‘Kitchen appreciation’ fee? Restaurant diners still facing hidden surcharges

Hidden fees for things like "kitchen appreciation" or "temporary inflation" have become increasingly common for diners in recent years, particularly post-pandemic. 

In fact, a recent National Restaurant Association report states that 16% of restaurant operators have added surcharges to checks.

Sometimes labeled as "hospitality fee," "equity fee," "service fee" or "economic impact fee," these charges are often left off from the menu prices and can surprise customers when it’s time to pay the bill. 

RELATED: Why are food prices so high despite inflation falling?

Meanwhile, restaurants are facing higher food prices, increased labor costs, more states raising the minimum wage, a tightening labor market, and consumer price sensitivity – making it increasingly difficult to sustain operations. 

FILE - A menu displays a non-tipping policy in front of Japanese restaurant Riki, in New York on May 1, 2014. (Photo credit: EMMANUEL DUNAND/AFP via Getty Images)

FILE - A menu displays a non-tipping policy in front of Japanese restaurant Riki, in New York on May 1, 2014. (Photo credit: EMMANUEL DUNAND/AFP via Getty Images)

"What we are seeing is that there are additional fees being placed at many sit-down restaurants, such as cleaning fees, COVID fees, credit card swipe fees, ranging from 3 to 5%," Shon Hiatt, a USC business professor, recently told FOX 11 Los Angeles. "I think this is going to continue. They're facing major costs and the only way to kind of deal with this, other than raising menu prices which can turn off people from coming to their restaurant, is to add these surcharge fees at the checkout."

Diner complaints over hidden ‘junk fees’ at restaurants

Restaurant customers have complained about the restaurant surcharge trend in recent years, particularly on social media

A viral post on Reddit revealed the "surcharge offenders" among Los Angeles-area restaurants, which includes a spreadsheet to track which establishments are adding in sneaky fees in addition to normal gratuity. 

One popular rooftop restaurant in Downtown Los Angeles recently added a 4.5% "security fee," citing a need to help protect team members and guests, upsetting some customers.

RELATED: Majority of Americans feel frustrated by excessive tipping, leaving less on average: survey

Costs for restaurants are up, too

While customers are facing added surcharges on the bill, the restaurant industry is also feeling the heat of inflation.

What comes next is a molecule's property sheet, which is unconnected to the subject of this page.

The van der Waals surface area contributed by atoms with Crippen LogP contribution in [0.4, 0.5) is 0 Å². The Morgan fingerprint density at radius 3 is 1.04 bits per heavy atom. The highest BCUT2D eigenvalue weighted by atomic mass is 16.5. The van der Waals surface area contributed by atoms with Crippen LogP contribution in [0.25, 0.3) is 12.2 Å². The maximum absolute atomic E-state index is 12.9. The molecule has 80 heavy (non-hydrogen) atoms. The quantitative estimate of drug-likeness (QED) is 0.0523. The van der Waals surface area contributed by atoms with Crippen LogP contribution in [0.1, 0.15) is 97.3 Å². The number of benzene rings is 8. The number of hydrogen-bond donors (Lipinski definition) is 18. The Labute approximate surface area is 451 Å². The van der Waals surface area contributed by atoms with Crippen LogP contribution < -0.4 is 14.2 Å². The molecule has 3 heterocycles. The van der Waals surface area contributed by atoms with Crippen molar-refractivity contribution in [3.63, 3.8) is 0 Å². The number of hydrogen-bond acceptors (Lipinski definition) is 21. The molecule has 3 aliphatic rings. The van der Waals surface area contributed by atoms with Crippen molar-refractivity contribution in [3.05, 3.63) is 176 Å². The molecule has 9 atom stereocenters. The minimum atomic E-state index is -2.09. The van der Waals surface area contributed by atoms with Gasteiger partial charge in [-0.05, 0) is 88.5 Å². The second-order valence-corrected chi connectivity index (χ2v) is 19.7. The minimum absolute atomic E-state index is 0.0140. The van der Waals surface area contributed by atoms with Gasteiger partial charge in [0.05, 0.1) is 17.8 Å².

Sharp increases in food and labor costs over the last several years have had a dramatic impact on restaurants’ bottom line, according to the National Restaurant Association – which adds how typical independent restaurants operate on very small margins compared to other small businesses. 

It says that for every sales dollar, $0.33 goes to food costs, $0.33 to labor, and the remaining $0.29 to other costs, leaving a pre-tax margin of $0.05. 

According to the National Restaurant Association's most recent survey, 98% of operators say higher labor costs are an issue for their restaurant this year, and 97% cite higher food costs.

Some 38% say their restaurants were not profitable in 2023. 

But despite potentially higher costs, consumers still love restaurants – with 9 in 10 adults saying they enjoy going out for a good meal that they can’t easily replicate at home, according to the National Restaurant Association. 

FTC crackdown on hidden ‘junk fees’

Restaurants may soon be required to be more transparent about surcharges added to the bill in a proposed rule announced last fall by the Federal Trade Commission

In addition to crackdown on hidden fees for everything from booking hotels and resort fees to buying concert tickets online, renting an apartment, and paying utility bills – restaurants and grocery delivery apps are also named in the proposed rule. 

The FTC noted how consumer complaints indicated that restaurants "routinely add fees to bills that were not previously disclosed, using various names (e.g., ‘service fee,’ ‘hospitality fee,’ ‘kitchen fee,’ ‘equity fee,’ ‘economic impact fee,’ ‘temporary inflation fee’) that do not clearly or conspicuously identify their nature or purpose."

"Commenters expressed particular concern about the true purpose of restaurant "service" charges, which they expected would go entirely to wait staff," the FTC’s proposed rule states.

"As these comments imply, while a restaurant's management may not keep tips received by its employees for any purposes, no such prohibition exists for service fees imposed by a restaurant," it adds.

The proposed FTC rule would prohibit restaurants and other businesses from advertising prices that hide or leave out mandatory fees, and it would also require businesses to disclose upfront the amount and purpose of the fees – and whether they are refundable, according to the agency.

This story was reported from Cincinnati.